NASA's glowing plane improves the flow of aeronautic design

Can fluorescent oil help researchers develop new aeronautic designs?

Build a tiny plane, cover it in fluorescent oil, and use the results to improve the design of our future air-based transport.

This is what researchers at NASA's Langley Research Center in Hampton, Va. hope to achieve with a toy-sized model of a hybrid plane. The image above shows a 5.8 percent scale model of a futuristic hybrid wing body, coated in fluorescent oil before being blasted with air.

The team sent the hybrid plane through a subsonic wind tunnel to document and "see" the flow patterns of air when it passes over and around the model.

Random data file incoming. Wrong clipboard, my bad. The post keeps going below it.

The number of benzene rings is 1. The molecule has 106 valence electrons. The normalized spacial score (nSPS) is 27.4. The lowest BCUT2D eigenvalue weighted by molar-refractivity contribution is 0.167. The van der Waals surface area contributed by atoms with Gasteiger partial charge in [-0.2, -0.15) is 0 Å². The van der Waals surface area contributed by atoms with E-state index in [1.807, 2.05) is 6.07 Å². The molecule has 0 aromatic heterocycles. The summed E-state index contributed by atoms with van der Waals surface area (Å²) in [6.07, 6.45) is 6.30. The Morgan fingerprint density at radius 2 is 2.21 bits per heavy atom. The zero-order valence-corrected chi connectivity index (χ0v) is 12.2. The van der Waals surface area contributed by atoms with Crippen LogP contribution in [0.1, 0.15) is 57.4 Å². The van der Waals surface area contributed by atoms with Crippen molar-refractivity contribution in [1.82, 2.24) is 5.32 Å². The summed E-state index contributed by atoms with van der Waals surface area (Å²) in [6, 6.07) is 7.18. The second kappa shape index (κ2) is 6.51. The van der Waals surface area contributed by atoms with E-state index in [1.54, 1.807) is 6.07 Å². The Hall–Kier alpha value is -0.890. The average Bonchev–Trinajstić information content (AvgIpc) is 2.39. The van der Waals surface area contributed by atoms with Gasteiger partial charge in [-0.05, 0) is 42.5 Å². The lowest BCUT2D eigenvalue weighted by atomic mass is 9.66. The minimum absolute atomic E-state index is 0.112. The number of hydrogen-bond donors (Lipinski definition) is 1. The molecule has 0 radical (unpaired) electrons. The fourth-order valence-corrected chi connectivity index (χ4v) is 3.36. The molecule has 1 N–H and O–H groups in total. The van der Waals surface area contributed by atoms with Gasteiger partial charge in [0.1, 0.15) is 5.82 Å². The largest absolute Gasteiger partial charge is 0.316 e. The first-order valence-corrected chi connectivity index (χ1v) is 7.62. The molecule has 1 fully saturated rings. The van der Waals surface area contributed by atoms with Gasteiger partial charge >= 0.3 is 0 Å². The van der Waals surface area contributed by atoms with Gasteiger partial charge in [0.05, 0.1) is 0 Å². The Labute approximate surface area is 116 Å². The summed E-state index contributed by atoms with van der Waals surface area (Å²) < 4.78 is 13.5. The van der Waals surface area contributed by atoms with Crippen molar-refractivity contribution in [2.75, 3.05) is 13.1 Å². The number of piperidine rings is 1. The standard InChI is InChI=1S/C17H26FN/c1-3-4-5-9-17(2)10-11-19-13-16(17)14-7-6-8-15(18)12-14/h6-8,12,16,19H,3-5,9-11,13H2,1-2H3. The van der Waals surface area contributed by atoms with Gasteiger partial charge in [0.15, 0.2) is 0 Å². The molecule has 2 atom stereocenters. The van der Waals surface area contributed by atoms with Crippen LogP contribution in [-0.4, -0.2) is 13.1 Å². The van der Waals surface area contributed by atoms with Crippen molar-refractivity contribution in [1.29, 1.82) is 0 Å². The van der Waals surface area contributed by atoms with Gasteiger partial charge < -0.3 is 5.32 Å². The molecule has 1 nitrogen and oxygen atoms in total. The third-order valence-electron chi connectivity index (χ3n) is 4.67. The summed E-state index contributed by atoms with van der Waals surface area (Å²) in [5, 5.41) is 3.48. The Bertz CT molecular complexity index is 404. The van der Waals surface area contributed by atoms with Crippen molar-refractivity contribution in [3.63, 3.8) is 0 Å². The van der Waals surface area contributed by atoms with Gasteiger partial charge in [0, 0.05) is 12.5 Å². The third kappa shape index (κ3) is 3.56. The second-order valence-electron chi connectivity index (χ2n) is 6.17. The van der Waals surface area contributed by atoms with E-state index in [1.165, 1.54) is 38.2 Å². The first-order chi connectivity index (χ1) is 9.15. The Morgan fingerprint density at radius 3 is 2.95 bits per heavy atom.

While a vast amount of data can be recorded by viewing the movement of a plane with the naked eye, by using oil, researchers can view minute details and tweak designs with more precision as a result. By documenting lift and drag in this manner, NASA can further the development and improve the efficiency of future planes and their aerodynamics.

The space agency has been pushing research to improve flight efficiency in recent years. As an example, NASA and aircraft carrier Boeing have formed a partnership to improve the flight of craft in space and more efficiently transport crew to and from the International Space Station.

Via: Gizmodo | NASA

Image credit: NASA

This post was originally published on Smartplanet.com

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